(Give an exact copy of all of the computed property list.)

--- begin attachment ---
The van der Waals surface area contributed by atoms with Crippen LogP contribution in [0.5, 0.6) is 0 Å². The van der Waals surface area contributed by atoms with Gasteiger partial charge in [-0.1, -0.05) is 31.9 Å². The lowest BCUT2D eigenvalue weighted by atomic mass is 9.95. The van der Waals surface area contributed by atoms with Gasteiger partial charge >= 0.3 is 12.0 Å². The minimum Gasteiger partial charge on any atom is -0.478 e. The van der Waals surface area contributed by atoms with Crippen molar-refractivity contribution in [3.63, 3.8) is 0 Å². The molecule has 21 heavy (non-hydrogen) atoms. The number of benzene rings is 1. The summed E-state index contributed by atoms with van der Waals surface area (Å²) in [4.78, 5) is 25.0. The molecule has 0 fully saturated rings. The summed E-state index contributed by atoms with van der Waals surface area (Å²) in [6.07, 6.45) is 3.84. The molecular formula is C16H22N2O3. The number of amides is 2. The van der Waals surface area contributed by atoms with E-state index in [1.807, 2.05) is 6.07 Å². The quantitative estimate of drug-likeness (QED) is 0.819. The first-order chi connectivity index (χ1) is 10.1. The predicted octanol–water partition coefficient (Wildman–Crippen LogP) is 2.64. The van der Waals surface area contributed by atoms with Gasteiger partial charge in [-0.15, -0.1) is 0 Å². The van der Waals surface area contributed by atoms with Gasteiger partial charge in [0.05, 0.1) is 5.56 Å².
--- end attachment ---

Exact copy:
The van der Waals surface area contributed by atoms with Crippen LogP contribution in [0.5, 0.6) is 0 Å². The van der Waals surface area contributed by atoms with Gasteiger partial charge in [-0.1, -0.05) is 31.9 Å². The lowest BCUT2D eigenvalue weighted by atomic mass is 9.95. The van der Waals surface area contributed by atoms with Gasteiger partial charge >= 0.3 is 12.0 Å². The minimum Gasteiger partial charge on any atom is -0.478 e. The van der Waals surface area contributed by atoms with Crippen molar-refractivity contribution in [3.63, 3.8) is 0 Å². The molecule has 21 heavy (non-hydrogen) atoms. The number of benzene rings is 1. The summed E-state index contributed by atoms with van der Waals surface area (Å²) in [4.78, 5) is 25.0. The molecule has 0 fully saturated rings. The summed E-state index contributed by atoms with van der Waals surface area (Å²) in [6.07, 6.45) is 3.84. The molecular formula is C16H22N2O3. The number of amides is 2. The van der Waals surface area contributed by atoms with E-state index in [1.807, 2.05) is 6.07 Å². The quantitative estimate of drug-likeness (QED) is 0.819. The first-order chi connectivity index (χ1) is 10.1. The predicted octanol–water partition coefficient (Wildman–Crippen LogP) is 2.64. The van der Waals surface area contributed by atoms with Gasteiger partial charge in [-0.15, -0.1) is 0 Å². The van der Waals surface area contributed by atoms with Gasteiger partial charge in [0.05, 0.1) is 5.56 Å².